The Fate of Nitrogen during Parent Body Partial Melting and Accretion of the Inner Solar System Bodies at Reducing Conditions

Rajdeep Dasgupta, Emily Falksen, Aindrila Pal, Chenguang Sun

Geochimica et Cosmochimica Acta
Available online 23 September 2022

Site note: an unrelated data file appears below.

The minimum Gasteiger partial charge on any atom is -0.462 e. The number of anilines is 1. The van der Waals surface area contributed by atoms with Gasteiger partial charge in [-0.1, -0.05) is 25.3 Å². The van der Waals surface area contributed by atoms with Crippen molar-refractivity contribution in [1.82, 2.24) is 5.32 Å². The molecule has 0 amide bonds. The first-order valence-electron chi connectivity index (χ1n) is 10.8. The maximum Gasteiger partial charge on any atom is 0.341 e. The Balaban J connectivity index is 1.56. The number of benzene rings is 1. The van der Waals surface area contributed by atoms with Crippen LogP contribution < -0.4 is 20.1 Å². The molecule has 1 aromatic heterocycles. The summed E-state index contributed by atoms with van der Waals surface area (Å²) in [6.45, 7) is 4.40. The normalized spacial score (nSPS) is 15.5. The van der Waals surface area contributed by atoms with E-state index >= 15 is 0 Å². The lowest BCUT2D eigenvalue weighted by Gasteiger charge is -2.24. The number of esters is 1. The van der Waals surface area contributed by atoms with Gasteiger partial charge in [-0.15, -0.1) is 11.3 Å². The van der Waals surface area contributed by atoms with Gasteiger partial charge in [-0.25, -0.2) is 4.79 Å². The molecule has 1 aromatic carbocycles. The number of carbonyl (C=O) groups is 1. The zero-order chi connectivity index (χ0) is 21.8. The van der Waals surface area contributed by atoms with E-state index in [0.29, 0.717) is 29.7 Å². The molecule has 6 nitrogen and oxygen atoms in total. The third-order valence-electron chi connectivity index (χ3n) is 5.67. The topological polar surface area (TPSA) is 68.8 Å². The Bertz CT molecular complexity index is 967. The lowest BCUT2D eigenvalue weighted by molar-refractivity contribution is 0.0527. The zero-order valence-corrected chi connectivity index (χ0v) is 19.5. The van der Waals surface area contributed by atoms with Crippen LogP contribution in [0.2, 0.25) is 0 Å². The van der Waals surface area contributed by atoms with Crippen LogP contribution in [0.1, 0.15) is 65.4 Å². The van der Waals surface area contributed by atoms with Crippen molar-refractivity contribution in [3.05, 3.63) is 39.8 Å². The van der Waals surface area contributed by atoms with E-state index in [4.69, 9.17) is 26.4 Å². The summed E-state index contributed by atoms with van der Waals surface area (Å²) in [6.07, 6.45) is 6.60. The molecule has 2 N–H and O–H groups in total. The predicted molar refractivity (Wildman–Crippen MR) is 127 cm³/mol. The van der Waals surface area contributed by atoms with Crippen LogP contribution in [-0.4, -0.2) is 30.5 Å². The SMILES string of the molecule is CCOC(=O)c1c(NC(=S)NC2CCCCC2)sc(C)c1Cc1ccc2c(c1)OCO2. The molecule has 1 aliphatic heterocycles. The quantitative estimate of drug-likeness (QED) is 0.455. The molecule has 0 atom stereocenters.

“Evolution of nitrogen (N), a life-essential volatile element, in highly reduced magmatic systems is a key for the origin of N on rocky planets formed via accretion of reduced chondritic parent body materials, planetesimals, and embryos that underwent partial or complete differentiation. However, the storage capacity of N in phases relevant for reduced silicate systems undergoing thermal processing is poorly known. To investigate the stability of N-bearing phases in partially molten silicate-rich systems as well as solubility of nitrogen in silicate melts and minerals, we performed laboratory experiments on a 80:20 synthetic basalt-Si3N4 mixture at 1.5-3.0 GPa and 1300-1600 °C in graphite capsules, yielding oxygen fugacity ranging from ∼IW– 3.0 to ∼IW – 4.0. All experiments produced silicate melt + nierite + Fe-rich alloy melt + N-rich vapor ± sinoite ± cpx. Sinoite was restricted to above while cpx was restricted below 1400-1500 °C. Nitrogen solubility and Nitrogen Concentration at Silicon-Nitride Saturation (NCNS) in silicate melts increases with increasing pressure and temperature and ranges between 3.6 and 9.5 wt %. Using our high pressure N solubility data and similar data at ambient and lower pressures, we derived a new N solubility model in silicate melts. Solubility of nitrogen in cpx was between 1.51 and 2.05 wt% and resulted in cpx/silicate melt partition coefficients for nitrogen, of D epx/silicatemelt/N ∼0.4 to ∼0.2. These D epx/silicatemelt/N are distinctly higher than those previously estimated at more oxidizing conditions, suggesting N maybe much less incompatible during thermal processing of rocky reservoirs at highly reducing conditions. Partition coefficient of N between Fe-rich alloy melt and cpx, D Fe/richalloymelt/epx/N was found to be between 1.6 and 2.1. The application of our N solubility data and model suggests that mobilization of N from the deeper, partially molten reservoirs to shallower reservoirs is possible in reduced planetesimals and internally differentiated meteorite parent bodies – leading to net loss of N via melt degassing or reprecipitation of N-bearing solid phases, depending on whether the surficial shell is oxidized or reduced, respectively. Similarly, comparison of the first measured D epx/silicatemelt/N values from our highly reducing experiments with those estimated at more oxidizing conditions suggest that N would be much less incompatible during internal and external magma ocean processing of rocky bodies under highly reducing conditions. Therefore, enrichment of N in the atmospheres of Earth and Venus is likely a result of more oxidizing penultimate phase of accretion, which would lead to N being more readily partitioned to residual liquid, which would also more readily degas at oxidizing conditions.”